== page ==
Pacom Chief Sees Regional Peace, Prosperity
By Cheryl Pellerin
American Forces Press Service
WASHINGTON, Apr. 6, 2011 Prospects for continued peace, economic growth and advancing security cooperation in the Asia-Pacific region remain promising, Navy Adm. Robert F. Willard said today.
Japanese Defense Minister Toshimi Kitazawa, U.S. Ambassador to Japan John V. Roos and others are briefed on the tsunami and earthquake humanitarian relief efforts during a visit to the USS Ronald Reagan, April 4, 2011. U.S. Navy photo by Petty Officer 3rd Class Shawn J. Stewart
(Click photo for screen-resolution image);high-resolution image available.
Willard, commander of U.S. Pacific Command, testified here before the House Armed Services Committee about the U.S. defense posture in the region and the humanitarian and disaster assistance provided to Japan since the March 11 earthquake, tsunami and subsequent nuclear emergency.
“This vast region that covers half the earth is unique in its size, diversity and importance to the future of every other nation in the world,” Willard said, noting “the great population’s economies and militaries along with more than $5 trillion of seaborne commerce per year.”
In a region that will “continue to be of utmost importance to the United States,” the command’s role, the admiral said, “is to oversee its security and to help to keep the peace both in our nations’ interest and in the interests of our five treaty allies and many regional partners.” The U.S. has defense treaties with Thailand, Australia, Japan, South Korea and the Philippines.
The security environment across the Asia-Pacific region is never static, Willard said, and is characterized “by a dynamic range of 36 nations whose varying personalities and influence more or less affect the neighborhood.”
Each of four subregions -- Northeast Asia, Southeast Asia, South Asia and Oceania -- “contains unique challenges and challengers that test our collective commitment to security and peace,” he said.
Challengers, Willard said, include North Korea; transnational extremist organizations such as Lashkar-e-Taiba, Jamal Islamia and the Abu Sayyaf group; and uncertainties created by a rapidly expanding and assertive Chinese military.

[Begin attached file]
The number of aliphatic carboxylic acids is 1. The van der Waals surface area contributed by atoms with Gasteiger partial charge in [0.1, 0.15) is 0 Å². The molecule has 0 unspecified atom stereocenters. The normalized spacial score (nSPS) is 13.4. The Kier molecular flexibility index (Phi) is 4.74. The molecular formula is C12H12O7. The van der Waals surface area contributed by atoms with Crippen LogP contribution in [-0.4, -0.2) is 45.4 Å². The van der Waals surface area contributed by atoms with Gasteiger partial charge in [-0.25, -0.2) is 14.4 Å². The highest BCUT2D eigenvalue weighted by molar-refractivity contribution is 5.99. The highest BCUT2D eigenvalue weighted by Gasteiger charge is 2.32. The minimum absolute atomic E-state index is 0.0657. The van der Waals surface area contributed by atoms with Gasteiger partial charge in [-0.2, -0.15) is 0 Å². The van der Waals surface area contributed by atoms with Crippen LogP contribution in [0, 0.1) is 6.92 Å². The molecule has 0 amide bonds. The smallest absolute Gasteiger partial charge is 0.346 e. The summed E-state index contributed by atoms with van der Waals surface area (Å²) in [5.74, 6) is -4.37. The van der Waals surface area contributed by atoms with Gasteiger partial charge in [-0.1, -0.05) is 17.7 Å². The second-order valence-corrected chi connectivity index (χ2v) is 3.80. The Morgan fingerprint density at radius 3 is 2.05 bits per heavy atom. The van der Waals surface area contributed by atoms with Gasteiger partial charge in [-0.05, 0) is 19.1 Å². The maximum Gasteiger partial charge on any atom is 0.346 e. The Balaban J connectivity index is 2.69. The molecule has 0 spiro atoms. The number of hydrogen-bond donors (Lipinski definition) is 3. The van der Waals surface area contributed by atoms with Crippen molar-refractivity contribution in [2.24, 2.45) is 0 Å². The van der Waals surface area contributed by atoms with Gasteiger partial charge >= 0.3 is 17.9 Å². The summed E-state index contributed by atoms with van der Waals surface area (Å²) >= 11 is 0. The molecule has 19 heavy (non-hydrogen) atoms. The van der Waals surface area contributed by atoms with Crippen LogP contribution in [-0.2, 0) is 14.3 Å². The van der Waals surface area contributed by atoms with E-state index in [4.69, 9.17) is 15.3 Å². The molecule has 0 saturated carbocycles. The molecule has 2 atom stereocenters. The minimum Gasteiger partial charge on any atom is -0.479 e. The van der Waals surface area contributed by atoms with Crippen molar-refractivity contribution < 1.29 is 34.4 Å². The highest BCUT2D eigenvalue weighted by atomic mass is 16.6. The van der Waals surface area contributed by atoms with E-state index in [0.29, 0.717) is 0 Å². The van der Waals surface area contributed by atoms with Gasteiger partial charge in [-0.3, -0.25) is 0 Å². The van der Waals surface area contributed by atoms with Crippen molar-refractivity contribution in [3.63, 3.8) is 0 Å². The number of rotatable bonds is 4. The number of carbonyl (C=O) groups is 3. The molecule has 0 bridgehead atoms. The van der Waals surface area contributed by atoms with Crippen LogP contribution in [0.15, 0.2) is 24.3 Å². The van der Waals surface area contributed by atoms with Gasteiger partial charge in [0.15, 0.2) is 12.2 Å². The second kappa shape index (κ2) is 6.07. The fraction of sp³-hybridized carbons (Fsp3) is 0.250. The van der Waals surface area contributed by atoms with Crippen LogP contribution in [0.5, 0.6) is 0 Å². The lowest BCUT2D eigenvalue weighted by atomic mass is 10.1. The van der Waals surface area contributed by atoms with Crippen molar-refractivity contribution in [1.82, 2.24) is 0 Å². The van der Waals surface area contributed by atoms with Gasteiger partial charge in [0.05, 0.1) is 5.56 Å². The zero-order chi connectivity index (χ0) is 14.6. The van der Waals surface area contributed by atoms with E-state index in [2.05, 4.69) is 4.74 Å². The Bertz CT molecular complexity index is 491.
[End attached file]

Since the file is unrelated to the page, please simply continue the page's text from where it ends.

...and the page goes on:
These are balanced, the admiral said, by multilateral organizations such as the Association of Southeast Asian Nations, ASEAN, the East Asia Summit and bonds between the United States, its allies and partners, which “deter the challengers and provide forums for advancing the collective security of the Asia Pacific region.”
Every day, U.S. soldiers, sailors, airmen, marines and civilians work to advance security in the Asia-Pacific region, Willard said.
Japan has experienced “an unprecedented confluence of earthquake, tsunami and consequent nuclear accidents,” Willard said. Yet, “in the midst of tragedy, the people of northern Honshu have demonstrated remarkable courage and resolve,” the admiral said.
The Japanese people’s ability “to endure, to assist one another through hardship, to clean up their communities and recover their lives should be an inspiration for us all,” he added.
Willard said the U.S. Pacific Command remains fully committed to support response efforts provided by Japan’s Self-Defense Forces.
“Worthy of special recognition is Gen. Ryoichi Oriki, Japan’s chief of the joint staff, for his exceptional leadership of nearly 100,000 Japanese service members who are engaged in this effort,” Willard said.
The admiral said he established a joint support force in Japan that’s providing humanitarian assistance and disaster relief, as well as support for the Japanese personnel spearheading the Fukushima nuclear accident response.
A second Pacom joint task force planned and conducted the voluntary departure of U.S. service member families from Japan, he added.
“The level of cooperation and collaboration between the service men and women of the United States and Japan has been remarkable,” Willard said, “and the job they’re doing together is inspiring.”
Pacom’s ability to “quickly and effectively support their work is testimony to the maturity and strength of the U.S.-Japan alliance,” he added.
“No doubt Japan will emerge from this terrible combination of disasters a stronger nation. Our hopes and prayers continue to go out to the Japanese people,” the admiral said.